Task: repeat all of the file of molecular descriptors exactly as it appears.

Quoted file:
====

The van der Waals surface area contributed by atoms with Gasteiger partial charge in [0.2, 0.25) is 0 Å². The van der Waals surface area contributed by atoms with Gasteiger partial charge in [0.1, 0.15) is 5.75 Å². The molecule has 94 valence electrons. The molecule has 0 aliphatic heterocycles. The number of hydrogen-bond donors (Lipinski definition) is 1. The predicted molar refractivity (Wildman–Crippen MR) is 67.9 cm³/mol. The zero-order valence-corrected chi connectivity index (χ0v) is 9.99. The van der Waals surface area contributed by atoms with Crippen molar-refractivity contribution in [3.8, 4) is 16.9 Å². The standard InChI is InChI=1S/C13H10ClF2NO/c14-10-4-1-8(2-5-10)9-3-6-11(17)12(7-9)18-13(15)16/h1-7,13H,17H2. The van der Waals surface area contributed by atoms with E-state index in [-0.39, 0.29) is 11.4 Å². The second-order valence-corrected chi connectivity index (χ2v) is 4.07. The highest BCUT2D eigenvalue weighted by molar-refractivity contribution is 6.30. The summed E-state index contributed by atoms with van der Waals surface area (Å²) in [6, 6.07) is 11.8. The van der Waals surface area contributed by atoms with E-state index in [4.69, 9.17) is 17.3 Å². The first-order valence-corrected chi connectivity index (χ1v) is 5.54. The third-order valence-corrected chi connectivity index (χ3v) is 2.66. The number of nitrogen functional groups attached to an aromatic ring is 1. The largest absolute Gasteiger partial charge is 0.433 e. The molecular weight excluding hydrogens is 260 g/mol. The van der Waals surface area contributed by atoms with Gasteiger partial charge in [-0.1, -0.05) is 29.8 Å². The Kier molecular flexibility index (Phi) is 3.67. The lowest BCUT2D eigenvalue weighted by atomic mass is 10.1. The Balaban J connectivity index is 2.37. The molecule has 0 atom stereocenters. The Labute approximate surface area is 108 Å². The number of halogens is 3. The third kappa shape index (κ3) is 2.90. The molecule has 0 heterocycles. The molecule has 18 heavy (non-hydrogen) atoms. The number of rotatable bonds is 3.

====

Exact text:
The van der Waals surface area contributed by atoms with Gasteiger partial charge in [0.2, 0.25) is 0 Å². The van der Waals surface area contributed by atoms with Gasteiger partial charge in [0.1, 0.15) is 5.75 Å². The molecule has 94 valence electrons. The molecule has 0 aliphatic heterocycles. The number of hydrogen-bond donors (Lipinski definition) is 1. The predicted molar refractivity (Wildman–Crippen MR) is 67.9 cm³/mol. The zero-order valence-corrected chi connectivity index (χ0v) is 9.99. The van der Waals surface area contributed by atoms with Crippen molar-refractivity contribution in [3.8, 4) is 16.9 Å². The standard InChI is InChI=1S/C13H10ClF2NO/c14-10-4-1-8(2-5-10)9-3-6-11(17)12(7-9)18-13(15)16/h1-7,13H,17H2. The van der Waals surface area contributed by atoms with E-state index in [-0.39, 0.29) is 11.4 Å². The second-order valence-corrected chi connectivity index (χ2v) is 4.07. The highest BCUT2D eigenvalue weighted by molar-refractivity contribution is 6.30. The summed E-state index contributed by atoms with van der Waals surface area (Å²) in [6, 6.07) is 11.8. The van der Waals surface area contributed by atoms with E-state index in [4.69, 9.17) is 17.3 Å². The first-order valence-corrected chi connectivity index (χ1v) is 5.54. The third-order valence-corrected chi connectivity index (χ3v) is 2.66. The number of nitrogen functional groups attached to an aromatic ring is 1. The largest absolute Gasteiger partial charge is 0.433 e. The molecular weight excluding hydrogens is 260 g/mol. The van der Waals surface area contributed by atoms with Gasteiger partial charge in [-0.1, -0.05) is 29.8 Å². The Kier molecular flexibility index (Phi) is 3.67. The lowest BCUT2D eigenvalue weighted by atomic mass is 10.1. The Balaban J connectivity index is 2.37. The molecule has 0 atom stereocenters. The Labute approximate surface area is 108 Å². The number of halogens is 3. The third kappa shape index (κ3) is 2.90. The molecule has 0 heterocycles. The molecule has 18 heavy (non-hydrogen) atoms. The number of rotatable bonds is 3.